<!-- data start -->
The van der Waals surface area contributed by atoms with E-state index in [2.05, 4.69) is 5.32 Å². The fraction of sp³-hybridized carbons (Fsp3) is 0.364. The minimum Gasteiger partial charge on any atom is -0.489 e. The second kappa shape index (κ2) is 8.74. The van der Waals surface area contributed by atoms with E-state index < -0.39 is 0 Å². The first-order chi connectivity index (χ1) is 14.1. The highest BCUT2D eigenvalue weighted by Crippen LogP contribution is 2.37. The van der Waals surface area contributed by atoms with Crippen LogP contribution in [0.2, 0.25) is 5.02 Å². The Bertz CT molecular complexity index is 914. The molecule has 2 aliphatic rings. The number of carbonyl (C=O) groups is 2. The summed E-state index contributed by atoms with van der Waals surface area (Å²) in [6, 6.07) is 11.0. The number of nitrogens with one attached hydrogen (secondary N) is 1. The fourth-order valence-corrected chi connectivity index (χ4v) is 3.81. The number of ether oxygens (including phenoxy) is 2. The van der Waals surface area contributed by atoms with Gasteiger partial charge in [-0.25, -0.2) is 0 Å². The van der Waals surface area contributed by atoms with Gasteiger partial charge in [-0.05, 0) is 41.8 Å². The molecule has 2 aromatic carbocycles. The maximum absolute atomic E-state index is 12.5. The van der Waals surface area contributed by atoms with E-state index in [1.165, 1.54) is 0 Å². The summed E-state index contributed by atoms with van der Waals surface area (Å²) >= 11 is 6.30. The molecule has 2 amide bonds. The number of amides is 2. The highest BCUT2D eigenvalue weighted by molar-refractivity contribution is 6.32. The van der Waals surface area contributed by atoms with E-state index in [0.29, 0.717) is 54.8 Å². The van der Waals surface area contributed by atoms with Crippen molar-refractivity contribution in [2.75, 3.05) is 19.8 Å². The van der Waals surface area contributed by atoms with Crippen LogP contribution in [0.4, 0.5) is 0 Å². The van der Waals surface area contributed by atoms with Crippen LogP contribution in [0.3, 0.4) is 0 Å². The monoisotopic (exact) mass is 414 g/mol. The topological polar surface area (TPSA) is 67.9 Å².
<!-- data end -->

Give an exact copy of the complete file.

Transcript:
The van der Waals surface area contributed by atoms with E-state index in [2.05, 4.69) is 5.32 Å². The fraction of sp³-hybridized carbons (Fsp3) is 0.364. The minimum Gasteiger partial charge on any atom is -0.489 e. The second kappa shape index (κ2) is 8.74. The van der Waals surface area contributed by atoms with E-state index < -0.39 is 0 Å². The first-order chi connectivity index (χ1) is 14.1. The highest BCUT2D eigenvalue weighted by Crippen LogP contribution is 2.37. The van der Waals surface area contributed by atoms with Crippen LogP contribution in [0.2, 0.25) is 5.02 Å². The Bertz CT molecular complexity index is 914. The molecule has 2 aliphatic rings. The number of carbonyl (C=O) groups is 2. The summed E-state index contributed by atoms with van der Waals surface area (Å²) in [6, 6.07) is 11.0. The number of nitrogens with one attached hydrogen (secondary N) is 1. The fourth-order valence-corrected chi connectivity index (χ4v) is 3.81. The number of ether oxygens (including phenoxy) is 2. The van der Waals surface area contributed by atoms with Gasteiger partial charge in [-0.25, -0.2) is 0 Å². The van der Waals surface area contributed by atoms with Gasteiger partial charge in [-0.05, 0) is 41.8 Å². The molecule has 2 aromatic carbocycles. The maximum absolute atomic E-state index is 12.5. The van der Waals surface area contributed by atoms with E-state index in [1.165, 1.54) is 0 Å². The summed E-state index contributed by atoms with van der Waals surface area (Å²) >= 11 is 6.30. The molecule has 2 amide bonds. The number of amides is 2. The highest BCUT2D eigenvalue weighted by molar-refractivity contribution is 6.32. The van der Waals surface area contributed by atoms with E-state index in [0.29, 0.717) is 54.8 Å². The van der Waals surface area contributed by atoms with Crippen molar-refractivity contribution in [2.75, 3.05) is 19.8 Å². The van der Waals surface area contributed by atoms with Crippen LogP contribution in [0.4, 0.5) is 0 Å². The van der Waals surface area contributed by atoms with Crippen LogP contribution in [0.3, 0.4) is 0 Å². The monoisotopic (exact) mass is 414 g/mol. The topological polar surface area (TPSA) is 67.9 Å².